Corneal ulceration may be aggravated by the presence of the steroid. It is important that corneal ulcers are correctly diagnosed before treatment with Terra-Cortril (oxytetracycline and hydrocortisone) is initiated.
Prolonged use of ophthalmic cortiocosteroids may result in glaucoma, with damage to the optic nerve, defects in visual acuity and fields of vision, and posterior subcapsular cataract formation.
A steroid-glaucoma may be induced after a week or more of treatment in patients predisposed to chronic simple glaucoma. Furthermore, topical corticosteroid therapy frequently induces intraocular hypertension in normal eyes and increases pressure in eyes with initially elevated pressure. Intraocular pressure should be monitored frequently during therapy. In those diseases causing thinning of the cornea, perforation has been shown to have occurred with the use of topical steroids.
In acute purulent conditions, steroids may mask infection or enhance existing infection.
Local application of corticosteroids to the eyes of patients with bacterial, viral and fungal conjunctivitis may mask evidence of progression of infection until sight is lost.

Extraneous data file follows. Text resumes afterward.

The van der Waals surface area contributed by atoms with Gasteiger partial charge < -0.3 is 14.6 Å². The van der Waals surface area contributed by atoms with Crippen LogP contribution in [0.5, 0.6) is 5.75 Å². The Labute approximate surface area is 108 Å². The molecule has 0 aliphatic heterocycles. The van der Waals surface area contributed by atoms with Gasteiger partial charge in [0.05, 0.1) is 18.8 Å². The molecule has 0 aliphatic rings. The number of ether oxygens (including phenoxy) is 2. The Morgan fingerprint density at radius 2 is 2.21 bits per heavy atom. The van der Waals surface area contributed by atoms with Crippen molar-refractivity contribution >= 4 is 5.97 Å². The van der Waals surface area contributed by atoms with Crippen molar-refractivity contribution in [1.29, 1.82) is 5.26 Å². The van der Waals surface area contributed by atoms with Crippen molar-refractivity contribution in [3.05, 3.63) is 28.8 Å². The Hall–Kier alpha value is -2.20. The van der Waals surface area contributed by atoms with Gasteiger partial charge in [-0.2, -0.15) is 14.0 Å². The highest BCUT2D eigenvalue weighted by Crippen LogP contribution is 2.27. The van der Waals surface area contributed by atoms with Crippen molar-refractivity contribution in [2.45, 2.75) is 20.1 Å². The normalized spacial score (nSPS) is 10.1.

Corticosteroids may cause progression of dendritic keratitis (herpes simplex infection) resulting in irreversible clouding of the cornea.
Prolonged use may supress the host response and thus increase the hazard of secondary ocular infections.
As with other antibiotic preparations, Terra-Cortril (oxytetracycline and hydrocortisone) may result in overgrowth of resistant organisms, particularly Candida and staphylococci.
Constant observation of the patient is essential.
If new infections of the cornea due to non-susceptible bacteria or fungi appear during therapy, appropriate measures should be taken.
If a favourable response does not occur promptly, the corticosteroid should be discontinued until the infection has been adequately controlled.
If irritation develops the product should be discontinued and appropriate therapy instituted.
If these products are used for 10 days or longer, intraocular pressure should be routinely monitored.
Employment of steroid medication in the treatment of herpes simplex requires great caution.
The possibility of persistent fungal infections of the cornea should be considered after prolonged steroid dosing.
Supplemental therapy with oral oxytetracycline is advisable in the treatment of severe infections or those which may become systemic.
PREGNANCY AND LACTATION
†?The safety in pregnancy and lactation has not been established†Â
USE IN CHILDREN
Systemic administration of tetracyclines during tooth development (last half of pregnancy, infancy, and childhood to the age of 8 years) may cause permanent discoloration of the teeth as well as retardation in the development of the skeleton. Enamel hypoplasia has also been reported. Although these effects are unlikely following topical application of tetracyclines because of the low doses used, the possibility that these effects could occur should be considered.